Like little stars.
There was one moment in the film “Ender’s Game” that made my pulse quicken: early on, when a group of other children are attacking Ender, when he is still in a regular grade-school in the suburbs, not yet translated to the world of small-fry commandos. The children, little boys like Ender, are terrifying, and he will do anything to avoid their punches.
This may have been the only moment in the film that had anything like the emotional acuity of the book, bravely delving into a world that quite small children experience all the time but almost all mass culture ignores: the real, psyche-altering violence many kids experience every day from either other kids or adults.
Unfortunately, Gavin Hood’s movie fudges even this scenelet a little, turning the book’s threatened and threatening 6-year-olds into 12-year-olds and thereby making the cosmic sense of threat somewhat easier to watch.
When I say mass culture ignores child physical abuse, I don’t mean the entertainment-driven, entirely distancing depictions on police procedurals. In most TV and film, the battering of children is at once sensationalized and minimized because it is never shown from a child’s perspective: violence against kids becomes a crass horror show, an easy spectacle of outrage and helpless victimhood. The brilliance of “Ender’s Game” the book was that it took us right into the experience of a child who is physically abused by his older brother (and other kids), and repeatedly put in danger by adults, often deliberately, who want to use him for their own purposes. What is it like to be such a child? The novel “Ender’s Game” knew (I’m assuming here that novels can “know” things their authors, perhaps, can’t) that the experience of child physical abuse is common, not singular, and it set out to explore the effect of this early terror and violence on one of its survivors.
The book’s author, the terrifying-in-his-own-right anti-gay Obamaphobe Orson Scott Card, acknowledged to me in a 2000 interview in Salon that, like Ender, he himself had been repeatedly hit and threatened as a child by his own older brother (before backtracking and saying he’d only “thought” that he’d been abused). Still, he correctly (and surprisingly) noted the “revolutionary” thrust of his own novel in an introduction he added to the book in 1991, because it “asserts the personhood of children” in a world where few adults do. Neither leftists nor Card’s fellow paranoid conservatives – he recently predicted that Obama would send “urban gangs” of “young, out-of-work, urban men” out to beat and even “disappear” hostile journalists – typically put child abuse into any kind of political context, but on this issue, Card is ahead of most of us. “Children,” Card wrote, “are a perpetual, self renewing underclass.”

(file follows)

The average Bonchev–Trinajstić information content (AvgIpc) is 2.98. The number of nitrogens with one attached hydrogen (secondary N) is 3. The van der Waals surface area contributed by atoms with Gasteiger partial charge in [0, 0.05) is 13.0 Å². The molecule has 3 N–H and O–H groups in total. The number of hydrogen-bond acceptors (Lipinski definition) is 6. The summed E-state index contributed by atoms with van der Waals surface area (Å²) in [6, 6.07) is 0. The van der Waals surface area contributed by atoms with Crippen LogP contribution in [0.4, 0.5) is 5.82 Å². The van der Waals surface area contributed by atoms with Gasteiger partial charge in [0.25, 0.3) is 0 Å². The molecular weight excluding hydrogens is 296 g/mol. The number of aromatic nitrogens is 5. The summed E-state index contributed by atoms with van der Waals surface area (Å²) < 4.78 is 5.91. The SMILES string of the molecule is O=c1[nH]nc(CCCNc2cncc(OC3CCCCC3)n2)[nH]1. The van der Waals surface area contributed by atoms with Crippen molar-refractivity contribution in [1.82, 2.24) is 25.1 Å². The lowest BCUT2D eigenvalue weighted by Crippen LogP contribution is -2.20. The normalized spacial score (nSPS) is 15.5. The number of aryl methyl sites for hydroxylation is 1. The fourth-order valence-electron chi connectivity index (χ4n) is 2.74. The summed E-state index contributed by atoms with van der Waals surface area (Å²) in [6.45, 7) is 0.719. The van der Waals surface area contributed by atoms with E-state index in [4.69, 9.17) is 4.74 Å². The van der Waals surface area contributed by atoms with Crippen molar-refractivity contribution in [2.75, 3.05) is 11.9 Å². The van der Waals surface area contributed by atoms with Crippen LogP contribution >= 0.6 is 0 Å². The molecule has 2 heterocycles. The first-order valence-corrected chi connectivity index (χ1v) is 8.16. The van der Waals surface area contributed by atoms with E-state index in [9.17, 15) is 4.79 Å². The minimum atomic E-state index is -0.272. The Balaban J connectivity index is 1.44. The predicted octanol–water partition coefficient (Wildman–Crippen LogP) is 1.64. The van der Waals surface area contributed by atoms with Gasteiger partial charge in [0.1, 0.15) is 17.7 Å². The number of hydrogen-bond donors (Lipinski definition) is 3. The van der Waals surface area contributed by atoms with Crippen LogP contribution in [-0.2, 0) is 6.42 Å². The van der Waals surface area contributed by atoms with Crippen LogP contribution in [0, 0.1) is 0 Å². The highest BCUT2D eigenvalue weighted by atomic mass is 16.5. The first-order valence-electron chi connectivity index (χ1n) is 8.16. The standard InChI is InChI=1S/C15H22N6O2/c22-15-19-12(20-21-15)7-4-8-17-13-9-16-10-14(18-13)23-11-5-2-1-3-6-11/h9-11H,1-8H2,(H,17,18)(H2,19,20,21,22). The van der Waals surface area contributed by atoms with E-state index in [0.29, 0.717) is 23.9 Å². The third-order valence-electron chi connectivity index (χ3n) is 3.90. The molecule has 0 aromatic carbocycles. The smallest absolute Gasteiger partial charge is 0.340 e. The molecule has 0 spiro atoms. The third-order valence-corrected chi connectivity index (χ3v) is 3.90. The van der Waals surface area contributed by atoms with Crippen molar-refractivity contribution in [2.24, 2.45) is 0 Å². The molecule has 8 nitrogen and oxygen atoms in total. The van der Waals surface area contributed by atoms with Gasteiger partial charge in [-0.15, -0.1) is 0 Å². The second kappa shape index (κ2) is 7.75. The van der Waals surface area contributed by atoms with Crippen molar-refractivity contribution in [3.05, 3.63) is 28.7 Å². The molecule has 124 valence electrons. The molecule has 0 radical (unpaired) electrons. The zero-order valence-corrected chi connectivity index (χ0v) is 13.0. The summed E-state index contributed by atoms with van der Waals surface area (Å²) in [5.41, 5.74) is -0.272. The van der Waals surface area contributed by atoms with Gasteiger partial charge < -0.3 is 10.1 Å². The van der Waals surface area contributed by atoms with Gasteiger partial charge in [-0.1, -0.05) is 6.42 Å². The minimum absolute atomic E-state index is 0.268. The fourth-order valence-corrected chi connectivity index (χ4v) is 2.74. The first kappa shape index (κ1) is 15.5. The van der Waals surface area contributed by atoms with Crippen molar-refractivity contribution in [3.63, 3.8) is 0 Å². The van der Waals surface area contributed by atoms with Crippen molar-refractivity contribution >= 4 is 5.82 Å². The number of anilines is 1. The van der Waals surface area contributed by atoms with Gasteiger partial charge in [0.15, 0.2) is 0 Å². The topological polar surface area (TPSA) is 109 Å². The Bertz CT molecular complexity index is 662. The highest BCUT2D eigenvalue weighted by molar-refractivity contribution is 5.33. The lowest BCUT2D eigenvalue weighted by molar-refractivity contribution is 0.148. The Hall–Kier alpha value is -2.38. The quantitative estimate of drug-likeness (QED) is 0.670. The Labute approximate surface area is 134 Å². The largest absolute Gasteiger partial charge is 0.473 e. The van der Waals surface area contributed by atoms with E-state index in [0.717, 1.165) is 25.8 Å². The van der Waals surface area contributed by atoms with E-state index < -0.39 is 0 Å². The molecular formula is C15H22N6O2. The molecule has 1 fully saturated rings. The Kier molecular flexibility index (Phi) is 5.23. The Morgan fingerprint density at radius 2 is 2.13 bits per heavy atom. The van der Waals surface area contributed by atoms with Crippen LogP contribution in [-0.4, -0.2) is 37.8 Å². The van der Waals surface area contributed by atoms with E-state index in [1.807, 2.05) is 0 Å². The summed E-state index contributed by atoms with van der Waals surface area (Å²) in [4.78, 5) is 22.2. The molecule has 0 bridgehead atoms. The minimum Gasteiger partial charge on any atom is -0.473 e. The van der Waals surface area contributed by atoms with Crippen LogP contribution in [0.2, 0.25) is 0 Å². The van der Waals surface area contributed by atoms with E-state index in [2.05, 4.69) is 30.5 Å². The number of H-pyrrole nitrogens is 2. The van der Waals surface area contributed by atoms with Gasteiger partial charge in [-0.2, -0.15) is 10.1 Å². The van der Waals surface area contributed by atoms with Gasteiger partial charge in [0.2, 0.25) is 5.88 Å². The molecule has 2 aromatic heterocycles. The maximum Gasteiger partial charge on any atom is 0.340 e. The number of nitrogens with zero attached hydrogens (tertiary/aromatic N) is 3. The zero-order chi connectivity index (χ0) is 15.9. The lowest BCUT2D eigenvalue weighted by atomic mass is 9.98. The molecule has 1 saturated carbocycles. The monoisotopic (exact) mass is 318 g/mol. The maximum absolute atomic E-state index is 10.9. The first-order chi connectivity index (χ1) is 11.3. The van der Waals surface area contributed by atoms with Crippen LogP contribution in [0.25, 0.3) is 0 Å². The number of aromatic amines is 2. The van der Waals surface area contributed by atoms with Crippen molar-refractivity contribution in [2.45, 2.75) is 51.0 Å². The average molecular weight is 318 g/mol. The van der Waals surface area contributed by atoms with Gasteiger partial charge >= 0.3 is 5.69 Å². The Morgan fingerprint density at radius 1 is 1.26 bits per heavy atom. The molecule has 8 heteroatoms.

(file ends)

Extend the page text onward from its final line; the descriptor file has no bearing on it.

Unlike the book, however, the bloated, wooden, exploding-spaceships-obsessed “Ender’s Game” movie could not be called “brilliant” or “revolutionary” in any even minimal respect. Halfway into the flick, I finally knew how I felt about the boycott called by Geeks Out!, the staunch group of LGBT nerd/activists who are calling on people to skip the film because of Card’s over-the-top hateful homophobic statements, including the claim he made to me in the same interview that gays and lesbians “hurt people” simply by existing.
Here’s my vote on the boycott: “Ender’s Game” is a big, stinking pile of crap, so you shouldn’t see it. If it were a good movie, I would almost certainly tell you the opposite.
But it’s not. Let’s start with Ender himself: Asa Butterfield’s character, at 12, is not only far more innocent than the six-year-old in the book, he is also geekier, and weirdly, friendlier. This Ender is sweet, earnest, and full of scientific factoids, extending his hand and saying hello to the other boys and girls in Battle School, like a pint-sized Sheldon or Leonard from “The Big Bang Theory.”
This Ender is helpful, and he doesn’t make waves: like a little Marine, he agreeably tells Colonel Graff, “I’ll do everything I can to win this war.” No such line is uttered in the novel, and it would be absurd to imagine the real Ender saying it, for he, unlike Asa Butterfield’s version, is tortured, conflicted, and both furious with and suspicious of the adults, like Graff, who want him to destroy the aliens (whom the movie is too cowardly to call Buggers, which was Card’s paradoxically anti-homophobic name for them in the book).